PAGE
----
Alexander Coolidge reports:
Hill-Rom spent $400 million to cut into the scalpel business.
General Cable wired $185 million to grow its aluminum operation.
Multi-Color got to slap its logo on a Scottish label-maker for $25.9 million.
Public companies listed on The Enquirer 80 – stock companies based here or with major operations in Greater Cincinnati and Northern Kentucky – spent more than $58 billion acquiring other companies in 2012.
That spending spree is the largest since 2008 and more than they spent in 2010 and 2011 combined, an Enquirer analysis shows.
The growing merger and acquisition activity here and across the country is a positive sign for the economy, analysts say.
Locally-based companies alone spent more than $1 billion in 2012 acquiring rivals.
“M&A traditionally happens in times of economic upturns,” said Matt McCormick, a portfolio manager with Bahl & Gaynor downtown. “Executives are putting risk to work. They’re not making acquisitions for the heck of it, they’re doing it because they’re going to make more money.”
Nationally, the deal-making has snapped back in the past two years after dropping off in 2010. Nearly 1,100 deals worth $470 billion were closed in 2012, according to Bloomberg data.
Companies continue to spend as economy improves further
Analysts say the deal-making is a natural result of economic recovery, however tentative.
Heading into a downturn, companies typically slash expenditures and horde cash. At the end of 2011, Enquirer 80 companies had a combined cash stash of $385 billion – up more than 50 percent in five years.
But as their safety funds swell, pressure mounts to put that money to work to grow profits as the worst of an economic downturn passes. A fitful, tentative recovery actually might spur further deal-making.
Valerie Newell, chairman and managing director of Riverpoint Capital Management downtown, said some companies have a lot of cash but are not seeing sales and profits recover yet. One way to grow is to buy a rival.
“If it’s difficult to grow, you can buy growth by buying another company and adding their customers,” Newell said. “It’s growing inorganically. It’s a decent strategy in a slow-growth economy if you’re not paying too much.”
Jay Wertz, director of wealth advisory services at Johnson Investment Counsel in Monfort Heights, said continued political and economic uncertainty are still keeping a lot of companies on the sidelines, flush with cash. Still, he believes deal-making will only increase.
“M&A is likely to pick up in 2013 significantly,” he said. “Businesses are starting to feel enough uncertainty has lifted.”
Deals allow moves to desirable markets
Deals for local companies in 2012 came both large and small.
Hillenbrand’s $303 million acquisition of Germany’s Coperion altered the company’s revenue stream. Now Hillenbrand’s storied casket-making business accounts for just one-third of all revenue; the manufacture of factory equipment makes up the rest.
By contrast, Macy’s made a bite-size expansion when it spent $15 million for a minority stake in an e-commerce site selling clothes in China.
The common denominator was that each acquisition took the companies quickly into a desired direction.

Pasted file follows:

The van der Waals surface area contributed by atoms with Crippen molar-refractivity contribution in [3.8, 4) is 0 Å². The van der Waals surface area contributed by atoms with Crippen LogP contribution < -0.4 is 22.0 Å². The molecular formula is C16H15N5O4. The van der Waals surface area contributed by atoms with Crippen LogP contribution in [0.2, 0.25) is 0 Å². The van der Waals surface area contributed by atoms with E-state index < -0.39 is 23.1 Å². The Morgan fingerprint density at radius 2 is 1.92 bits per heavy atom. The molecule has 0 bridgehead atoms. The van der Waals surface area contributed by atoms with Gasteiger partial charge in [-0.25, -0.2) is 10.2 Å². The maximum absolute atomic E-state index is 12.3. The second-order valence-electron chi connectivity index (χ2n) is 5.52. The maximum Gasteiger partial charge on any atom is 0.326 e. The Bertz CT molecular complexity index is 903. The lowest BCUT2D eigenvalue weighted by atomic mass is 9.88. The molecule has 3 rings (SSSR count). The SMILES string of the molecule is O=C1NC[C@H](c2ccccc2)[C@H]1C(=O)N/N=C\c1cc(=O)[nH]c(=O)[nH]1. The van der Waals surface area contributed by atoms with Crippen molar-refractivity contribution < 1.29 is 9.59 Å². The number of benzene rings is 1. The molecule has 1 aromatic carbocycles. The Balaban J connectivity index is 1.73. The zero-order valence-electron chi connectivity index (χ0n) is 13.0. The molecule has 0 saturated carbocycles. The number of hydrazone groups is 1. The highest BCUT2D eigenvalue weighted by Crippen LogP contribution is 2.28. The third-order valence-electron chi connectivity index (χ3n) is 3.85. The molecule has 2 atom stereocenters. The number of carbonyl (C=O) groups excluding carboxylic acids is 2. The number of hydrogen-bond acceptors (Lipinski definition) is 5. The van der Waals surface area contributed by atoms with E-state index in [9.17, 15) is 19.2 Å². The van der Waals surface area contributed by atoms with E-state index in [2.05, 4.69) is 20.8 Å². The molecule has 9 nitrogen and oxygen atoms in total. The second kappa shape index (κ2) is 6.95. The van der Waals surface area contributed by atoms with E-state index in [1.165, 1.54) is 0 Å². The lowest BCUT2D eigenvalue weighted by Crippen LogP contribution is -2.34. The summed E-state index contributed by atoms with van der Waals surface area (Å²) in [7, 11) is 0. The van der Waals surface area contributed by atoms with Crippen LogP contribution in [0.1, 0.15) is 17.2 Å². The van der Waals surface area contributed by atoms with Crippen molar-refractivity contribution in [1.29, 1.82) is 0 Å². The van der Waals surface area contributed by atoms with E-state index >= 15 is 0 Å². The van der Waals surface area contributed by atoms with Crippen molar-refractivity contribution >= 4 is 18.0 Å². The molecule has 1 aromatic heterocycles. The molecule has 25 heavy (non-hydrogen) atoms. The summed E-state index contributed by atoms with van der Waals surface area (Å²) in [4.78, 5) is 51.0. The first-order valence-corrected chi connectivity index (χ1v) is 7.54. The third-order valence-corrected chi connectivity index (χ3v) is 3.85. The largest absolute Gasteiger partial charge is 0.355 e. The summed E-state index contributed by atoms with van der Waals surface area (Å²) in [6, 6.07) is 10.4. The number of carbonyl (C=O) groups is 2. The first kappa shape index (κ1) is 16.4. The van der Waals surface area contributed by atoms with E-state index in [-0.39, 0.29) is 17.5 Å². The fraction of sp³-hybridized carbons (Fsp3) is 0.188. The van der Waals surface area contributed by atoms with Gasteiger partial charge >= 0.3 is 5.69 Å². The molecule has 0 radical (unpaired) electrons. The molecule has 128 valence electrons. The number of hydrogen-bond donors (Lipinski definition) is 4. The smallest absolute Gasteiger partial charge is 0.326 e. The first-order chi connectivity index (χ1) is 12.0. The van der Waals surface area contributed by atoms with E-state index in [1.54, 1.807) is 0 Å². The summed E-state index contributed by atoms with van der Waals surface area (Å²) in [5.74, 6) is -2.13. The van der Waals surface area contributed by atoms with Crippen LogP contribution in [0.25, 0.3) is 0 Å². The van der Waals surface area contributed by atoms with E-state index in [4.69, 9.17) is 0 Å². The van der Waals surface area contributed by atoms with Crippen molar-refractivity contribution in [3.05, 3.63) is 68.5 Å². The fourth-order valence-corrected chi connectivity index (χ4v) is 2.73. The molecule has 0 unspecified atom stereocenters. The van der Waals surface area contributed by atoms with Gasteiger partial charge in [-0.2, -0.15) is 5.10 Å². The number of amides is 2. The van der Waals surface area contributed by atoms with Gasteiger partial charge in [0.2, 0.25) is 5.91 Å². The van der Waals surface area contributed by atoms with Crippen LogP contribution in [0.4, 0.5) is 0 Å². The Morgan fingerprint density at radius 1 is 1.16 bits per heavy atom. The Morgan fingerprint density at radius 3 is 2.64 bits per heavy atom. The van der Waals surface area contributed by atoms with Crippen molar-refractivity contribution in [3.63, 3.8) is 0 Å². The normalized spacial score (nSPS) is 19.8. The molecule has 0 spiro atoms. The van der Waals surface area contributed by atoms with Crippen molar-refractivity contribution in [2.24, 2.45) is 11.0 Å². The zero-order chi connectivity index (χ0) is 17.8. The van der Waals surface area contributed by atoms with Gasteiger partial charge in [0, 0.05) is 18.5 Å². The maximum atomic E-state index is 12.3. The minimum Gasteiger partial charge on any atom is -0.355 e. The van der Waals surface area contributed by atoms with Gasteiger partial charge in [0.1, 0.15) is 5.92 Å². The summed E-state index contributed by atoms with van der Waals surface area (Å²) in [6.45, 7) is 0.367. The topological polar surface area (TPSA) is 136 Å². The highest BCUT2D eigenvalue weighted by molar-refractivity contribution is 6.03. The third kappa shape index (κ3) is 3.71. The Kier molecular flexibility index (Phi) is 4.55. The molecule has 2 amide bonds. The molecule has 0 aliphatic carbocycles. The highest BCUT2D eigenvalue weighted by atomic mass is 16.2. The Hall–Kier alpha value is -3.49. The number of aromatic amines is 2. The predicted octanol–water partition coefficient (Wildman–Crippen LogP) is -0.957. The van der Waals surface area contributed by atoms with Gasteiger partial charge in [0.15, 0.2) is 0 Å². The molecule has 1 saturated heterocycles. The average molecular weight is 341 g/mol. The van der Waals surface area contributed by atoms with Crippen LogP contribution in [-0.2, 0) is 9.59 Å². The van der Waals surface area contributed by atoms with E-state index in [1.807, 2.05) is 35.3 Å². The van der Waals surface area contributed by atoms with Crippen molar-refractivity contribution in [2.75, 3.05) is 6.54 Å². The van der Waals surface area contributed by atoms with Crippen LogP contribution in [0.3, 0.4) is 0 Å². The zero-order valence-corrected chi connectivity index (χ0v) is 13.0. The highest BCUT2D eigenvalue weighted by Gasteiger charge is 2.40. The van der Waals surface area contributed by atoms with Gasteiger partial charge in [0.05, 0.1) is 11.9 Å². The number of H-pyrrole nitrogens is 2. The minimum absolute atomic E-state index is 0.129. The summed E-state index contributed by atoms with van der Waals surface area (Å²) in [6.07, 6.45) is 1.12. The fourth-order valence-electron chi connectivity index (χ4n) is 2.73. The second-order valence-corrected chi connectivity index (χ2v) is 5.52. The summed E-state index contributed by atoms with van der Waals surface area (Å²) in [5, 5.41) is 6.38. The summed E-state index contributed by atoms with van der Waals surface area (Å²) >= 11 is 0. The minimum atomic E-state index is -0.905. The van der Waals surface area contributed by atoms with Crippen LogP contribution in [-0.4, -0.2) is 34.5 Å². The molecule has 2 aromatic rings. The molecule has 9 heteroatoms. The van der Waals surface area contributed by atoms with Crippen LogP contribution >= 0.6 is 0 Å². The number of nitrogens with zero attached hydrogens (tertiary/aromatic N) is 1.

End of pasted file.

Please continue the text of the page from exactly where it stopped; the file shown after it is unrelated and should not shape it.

Companies often buy another business as a speedy way of growing into a market rather than trying to build a presence from scratch.
Multi-Color Corp. chief executive Nigel Vinecombe said his company’s acquisition of Labelgraphics Holdings in Glasgow is the latest in a string of deals that’s building its label-making business serving the wine and spirits industry. Union Township-based Multi-Color has similar operations – several acquired – in Australia, South Africa, California, Italy, France, Chile and Argentina.
“We want to develop a global footprint to support the industry around the world,” he said.
Ron Stowell, chief financial officer of Blue Ash-based LSI Industries Inc., said his company bought a Beaverton, Ore., start-up for $3.2 million because it had developed vital technology it is anxious to deploy.
The acquired company, Virticus Corp., created a system of controlling and monitoring light systems remotely via the Internet.
“The technology is something we very much want and need,” Stowell said, adding it will allow customers with lit parking lots to measure their energy consumption and dim their lighting during off-peak hours.
Batesville-based Hill-Rom Holdings Inc., which makes hospital beds and other health care equipment, expanded into consumable medical products like scalpels and specialty needles with its purchase of Aspen Surgical Products.
Chief executive John Greisch said in a statement that the deal “expands our global portfolio beyond our core franchise” with a business that’s expected to immediately boost profits and sales.
Highland Heights-based General Cable Corp. said its $185 million acquisition of Alcan Cable from Rio Tinto PLC would grow its North American aluminum business.
Part of the new operations expanded the company’s reach in the Chinese market, which represents a one-third share of the worldwide market for wire and cable demand.
“Alcan Cable’s brand names are the gold standard for quality, packaging and service in the North American aluminum cable industry,” General Cable chief executive Gregory Kenny said in a statement. “In addition, they are highly skilled in aluminum rod manufacturing and have built a state-of-the-art facility in China that is successfully penetrating the domestic construction cable market.”